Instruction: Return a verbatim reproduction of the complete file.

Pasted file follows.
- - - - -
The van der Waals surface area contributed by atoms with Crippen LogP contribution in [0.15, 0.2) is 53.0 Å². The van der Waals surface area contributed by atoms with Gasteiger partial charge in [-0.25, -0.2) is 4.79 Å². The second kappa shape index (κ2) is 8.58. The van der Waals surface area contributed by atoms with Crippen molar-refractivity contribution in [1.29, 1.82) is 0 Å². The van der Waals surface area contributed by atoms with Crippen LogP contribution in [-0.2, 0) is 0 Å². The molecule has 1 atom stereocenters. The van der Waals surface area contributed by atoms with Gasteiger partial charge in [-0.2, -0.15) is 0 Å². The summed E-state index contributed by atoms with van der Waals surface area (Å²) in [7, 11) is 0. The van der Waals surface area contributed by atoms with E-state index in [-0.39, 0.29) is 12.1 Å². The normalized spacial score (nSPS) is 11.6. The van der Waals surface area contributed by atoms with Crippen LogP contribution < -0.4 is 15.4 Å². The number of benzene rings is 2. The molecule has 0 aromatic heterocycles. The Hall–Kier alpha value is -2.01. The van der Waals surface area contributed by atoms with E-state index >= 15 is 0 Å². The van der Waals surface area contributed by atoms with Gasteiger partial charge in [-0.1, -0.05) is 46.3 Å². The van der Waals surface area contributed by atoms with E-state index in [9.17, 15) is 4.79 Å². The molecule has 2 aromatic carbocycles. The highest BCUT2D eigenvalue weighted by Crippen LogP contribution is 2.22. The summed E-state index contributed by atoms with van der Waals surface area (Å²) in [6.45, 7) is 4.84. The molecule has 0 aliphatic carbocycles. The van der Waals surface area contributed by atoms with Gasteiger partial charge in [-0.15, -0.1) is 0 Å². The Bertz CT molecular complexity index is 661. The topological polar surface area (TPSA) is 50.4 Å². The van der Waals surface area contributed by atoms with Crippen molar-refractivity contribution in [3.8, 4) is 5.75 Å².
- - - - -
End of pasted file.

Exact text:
The van der Waals surface area contributed by atoms with Crippen LogP contribution in [0.15, 0.2) is 53.0 Å². The van der Waals surface area contributed by atoms with Gasteiger partial charge in [-0.25, -0.2) is 4.79 Å². The second kappa shape index (κ2) is 8.58. The van der Waals surface area contributed by atoms with Crippen molar-refractivity contribution in [1.29, 1.82) is 0 Å². The van der Waals surface area contributed by atoms with Crippen LogP contribution in [-0.2, 0) is 0 Å². The molecule has 1 atom stereocenters. The van der Waals surface area contributed by atoms with Gasteiger partial charge in [-0.2, -0.15) is 0 Å². The summed E-state index contributed by atoms with van der Waals surface area (Å²) in [7, 11) is 0. The van der Waals surface area contributed by atoms with E-state index in [-0.39, 0.29) is 12.1 Å². The normalized spacial score (nSPS) is 11.6. The van der Waals surface area contributed by atoms with Crippen LogP contribution < -0.4 is 15.4 Å². The number of benzene rings is 2. The molecule has 0 aromatic heterocycles. The Hall–Kier alpha value is -2.01. The van der Waals surface area contributed by atoms with E-state index >= 15 is 0 Å². The van der Waals surface area contributed by atoms with Gasteiger partial charge in [-0.1, -0.05) is 46.3 Å². The van der Waals surface area contributed by atoms with E-state index in [9.17, 15) is 4.79 Å². The molecule has 2 aromatic carbocycles. The highest BCUT2D eigenvalue weighted by Crippen LogP contribution is 2.22. The summed E-state index contributed by atoms with van der Waals surface area (Å²) in [6.45, 7) is 4.84. The molecule has 0 aliphatic carbocycles. The van der Waals surface area contributed by atoms with Gasteiger partial charge in [-0.15, -0.1) is 0 Å². The Bertz CT molecular complexity index is 661. The topological polar surface area (TPSA) is 50.4 Å². The van der Waals surface area contributed by atoms with Crippen molar-refractivity contribution in [3.8, 4) is 5.75 Å².